Naturally, you have the same but mirrored arrangement on both sides of the hea, in each ear. Hair cells in the cupula will be polarized depending on which way you deflect them. If you push them one way, they will be excited, but if you push them the other way, they will be inhibited.
This means that the canals on either side of the head will generally be operating in a
rhythm; when one side is excited, the other side is inhibited (see diagram below).
It is important that both sides agree as to what the head is doing. If there is disagreement and both sides are activated or inhibited at the same time, then you will feel debilitating vertigo and nausea. This is the reason that infections of the endolymph or damage to the inner ear can cause vertigo. However, if one vestibular nerve is cut, the brain will gradually get used to only listening to one side - this can actually be a treatment for intractable vertigo.
Rotational vestibuloocular reflex
1. During rotational movements of the head, the endolymphatic fluid within the semicircular canals shifts because of its inertia, which deflects the hair cells on the cupula
Endolymphatic flow toward the ampulla (called ampullopetal) is excitatory in the horizontal canals and increases firing
Endolymphatic flow away the ampulla is inhibitory (called ampullofugal) is inhibitory in the horizonatal canals and decreases firing
2. Afferent nerves from the ampulla carry both excitatory and inhibitory signals to the 4 major vestibular nuclei: medial vestibular nucleus, lateral vestibular nucleus, inferior or descending vestibular nucleus, and superior vestibular nucleus
3. Different regions within each of the nuclei project to the oculomotor nuclei and abducens nuclei
4. Efferent signals from these nuclei then result in contraction and relaxation of the appropriate ocular muscles.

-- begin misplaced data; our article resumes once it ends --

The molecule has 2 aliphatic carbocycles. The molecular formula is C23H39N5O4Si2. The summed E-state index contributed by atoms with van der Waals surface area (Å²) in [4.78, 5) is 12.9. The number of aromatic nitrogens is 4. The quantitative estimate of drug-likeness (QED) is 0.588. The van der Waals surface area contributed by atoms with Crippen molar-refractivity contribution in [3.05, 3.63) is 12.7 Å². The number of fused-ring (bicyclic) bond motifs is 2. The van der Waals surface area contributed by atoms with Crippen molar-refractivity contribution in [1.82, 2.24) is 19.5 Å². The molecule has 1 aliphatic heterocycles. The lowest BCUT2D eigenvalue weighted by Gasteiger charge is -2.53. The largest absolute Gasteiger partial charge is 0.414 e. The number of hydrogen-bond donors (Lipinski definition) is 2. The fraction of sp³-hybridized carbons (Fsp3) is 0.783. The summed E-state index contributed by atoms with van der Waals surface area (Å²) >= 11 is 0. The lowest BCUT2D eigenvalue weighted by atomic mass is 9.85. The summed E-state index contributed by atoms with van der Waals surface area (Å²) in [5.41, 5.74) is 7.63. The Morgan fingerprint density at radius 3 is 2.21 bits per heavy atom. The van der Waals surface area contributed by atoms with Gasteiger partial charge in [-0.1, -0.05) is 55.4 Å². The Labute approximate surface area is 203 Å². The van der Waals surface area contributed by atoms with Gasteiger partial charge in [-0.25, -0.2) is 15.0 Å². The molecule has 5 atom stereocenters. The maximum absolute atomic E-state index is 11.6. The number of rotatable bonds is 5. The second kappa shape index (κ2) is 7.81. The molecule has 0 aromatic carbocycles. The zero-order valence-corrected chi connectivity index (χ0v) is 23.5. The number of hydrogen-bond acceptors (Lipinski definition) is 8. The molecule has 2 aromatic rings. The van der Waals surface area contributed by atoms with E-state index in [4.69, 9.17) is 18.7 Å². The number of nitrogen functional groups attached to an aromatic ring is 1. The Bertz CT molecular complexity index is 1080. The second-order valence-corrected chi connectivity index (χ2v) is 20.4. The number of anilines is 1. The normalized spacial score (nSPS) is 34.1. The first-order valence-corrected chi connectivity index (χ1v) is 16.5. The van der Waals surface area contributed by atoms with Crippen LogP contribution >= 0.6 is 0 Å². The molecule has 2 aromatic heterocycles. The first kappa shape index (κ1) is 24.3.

Excitation of one lateral canal, let’s say in the left ear, results in contraction of the ipsilateral medial rectus and contralateral lateral rectus muscles and relaxation of the contralateral medial rectus and ipsilateral lateral rectus muscles. This results in a horizontal eye movement toward the opposite ear, the right ear.
The vestibulocerebellum compares input from visual and vestibular sensors and mediates necessary changes in the vestibuloocular reflex.
Left Head Rotation
move your head to the left, you will excite the left horizontal canal
, inhibiting the right.
In order to keep your eyes fixed on a stationary point, you need to fire the right lateral rectus and the left medial rectus, to contract these muscle and move the eyes to the right.
The pathway is as follows:
1. Head rotation to left causes endolymph to flow in the opposite direction (right), this stimulates the hair cells in the cupula, exciting the left horizontal canal.
2. The vestibular nerve picks up the signals coming from the hair cells, enters the brainstem and synapses in the vestibular nucleus.
3. Fibers from the vestibular nucleus cross over to the contralateral side and project to the abducens nucleus (VI) on the right side, to stimulate the
contralateral (right) lateral rectus.
4. They also project to the occulomotor nucleus (III) on the ipsilateral side, to stimulate the ipsilateral (left) medial rectus.
The same vestibular cells also inhibit the opposing muscles (in this case, the right medial rectus, and the left lateral rectus).